Lot 1189
  • 1189

Liu Dan

1,600,000 - 2,300,000 HKD
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  • Liu Dan
  • Untitled
  • ink on paper

signed and dated 2005 in Chinese


Denmark, Louisiana Museum of Modern Art, Made in China: Works from the Estella Collection, March - August 2007, fig. 46
Jerusalem, The Israel Museum, Made in China: Contemporary Chinese Art at the Israel Museum, September 2007 - March 2008


A few scattered creases to the background. Otherwise generally in good condition.
"In response to your inquiry, we are pleased to provide you with a general report of the condition of the property described above. Since we are not professional conservators or restorers, we urge you to consult with a restorer or conservator of your choice who will be better able to provide a detailed, professional report. Prospective buyers should inspect each lot to satisfy themselves as to condition and must understand that any statement made by Sotheby's is merely a subjective, qualified opinion. Prospective buyers should also refer to any Important Notices regarding this sale, which are printed in the Sale Catalogue.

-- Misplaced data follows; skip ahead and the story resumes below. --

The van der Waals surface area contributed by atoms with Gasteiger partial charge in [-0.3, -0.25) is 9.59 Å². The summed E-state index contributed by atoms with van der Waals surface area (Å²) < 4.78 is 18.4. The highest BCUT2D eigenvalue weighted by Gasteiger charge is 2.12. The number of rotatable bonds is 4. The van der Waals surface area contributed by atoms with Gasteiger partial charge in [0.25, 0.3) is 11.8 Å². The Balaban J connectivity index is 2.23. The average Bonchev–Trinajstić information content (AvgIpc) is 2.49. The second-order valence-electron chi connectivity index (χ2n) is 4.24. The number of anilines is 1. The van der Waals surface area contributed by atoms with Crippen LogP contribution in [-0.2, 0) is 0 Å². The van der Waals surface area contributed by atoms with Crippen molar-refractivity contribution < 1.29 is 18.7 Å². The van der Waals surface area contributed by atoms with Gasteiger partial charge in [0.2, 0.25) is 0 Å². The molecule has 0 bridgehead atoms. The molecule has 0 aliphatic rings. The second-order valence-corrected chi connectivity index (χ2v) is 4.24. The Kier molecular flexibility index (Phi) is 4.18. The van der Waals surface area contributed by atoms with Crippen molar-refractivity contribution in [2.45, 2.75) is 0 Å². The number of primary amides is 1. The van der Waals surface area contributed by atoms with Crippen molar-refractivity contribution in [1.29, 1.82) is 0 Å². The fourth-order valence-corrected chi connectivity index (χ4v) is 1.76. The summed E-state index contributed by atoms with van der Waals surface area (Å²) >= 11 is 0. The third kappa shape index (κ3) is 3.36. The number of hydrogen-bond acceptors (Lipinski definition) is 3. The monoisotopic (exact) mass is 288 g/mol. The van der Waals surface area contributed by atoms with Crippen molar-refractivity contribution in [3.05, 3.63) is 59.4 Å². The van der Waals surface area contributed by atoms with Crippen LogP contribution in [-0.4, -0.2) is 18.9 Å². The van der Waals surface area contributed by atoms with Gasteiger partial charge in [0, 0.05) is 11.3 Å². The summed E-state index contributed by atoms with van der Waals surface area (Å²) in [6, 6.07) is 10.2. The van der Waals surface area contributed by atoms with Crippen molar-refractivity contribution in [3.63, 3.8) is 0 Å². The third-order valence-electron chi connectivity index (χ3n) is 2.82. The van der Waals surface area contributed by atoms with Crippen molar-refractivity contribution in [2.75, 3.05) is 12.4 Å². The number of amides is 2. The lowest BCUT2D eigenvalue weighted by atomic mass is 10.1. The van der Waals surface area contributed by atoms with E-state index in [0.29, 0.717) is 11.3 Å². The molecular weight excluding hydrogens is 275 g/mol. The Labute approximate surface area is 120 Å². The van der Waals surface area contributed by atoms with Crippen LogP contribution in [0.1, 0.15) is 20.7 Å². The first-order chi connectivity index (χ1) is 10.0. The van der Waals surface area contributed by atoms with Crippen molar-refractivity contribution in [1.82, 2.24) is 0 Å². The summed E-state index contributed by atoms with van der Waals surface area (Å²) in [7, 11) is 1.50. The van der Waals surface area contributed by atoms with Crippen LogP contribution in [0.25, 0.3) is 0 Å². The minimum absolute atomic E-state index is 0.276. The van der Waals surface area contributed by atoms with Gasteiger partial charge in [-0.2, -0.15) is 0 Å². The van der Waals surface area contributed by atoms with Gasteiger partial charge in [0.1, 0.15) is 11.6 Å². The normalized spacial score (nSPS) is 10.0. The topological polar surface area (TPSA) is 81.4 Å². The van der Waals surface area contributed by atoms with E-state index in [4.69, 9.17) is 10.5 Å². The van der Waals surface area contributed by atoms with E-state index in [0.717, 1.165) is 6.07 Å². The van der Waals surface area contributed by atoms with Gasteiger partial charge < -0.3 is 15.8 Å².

Catalogue Note

Liu Dan's Untitled (Lot 1189) portrays a particular rock he named Universal Sound Stone (Tianlai shi). When Liu first encountered the rock, he recognized it as the subject of his dreams and was overwhelmed with longing for it. Hugh Moss, who had collected it, respected the affinity between artist and rock and immediately presented it to the artist, in 1991. Liu Dan has painted Universal Sound Stone more than once: such is the nature of the rock that from every angle it presents a fresh, aesthetically pleasing vision.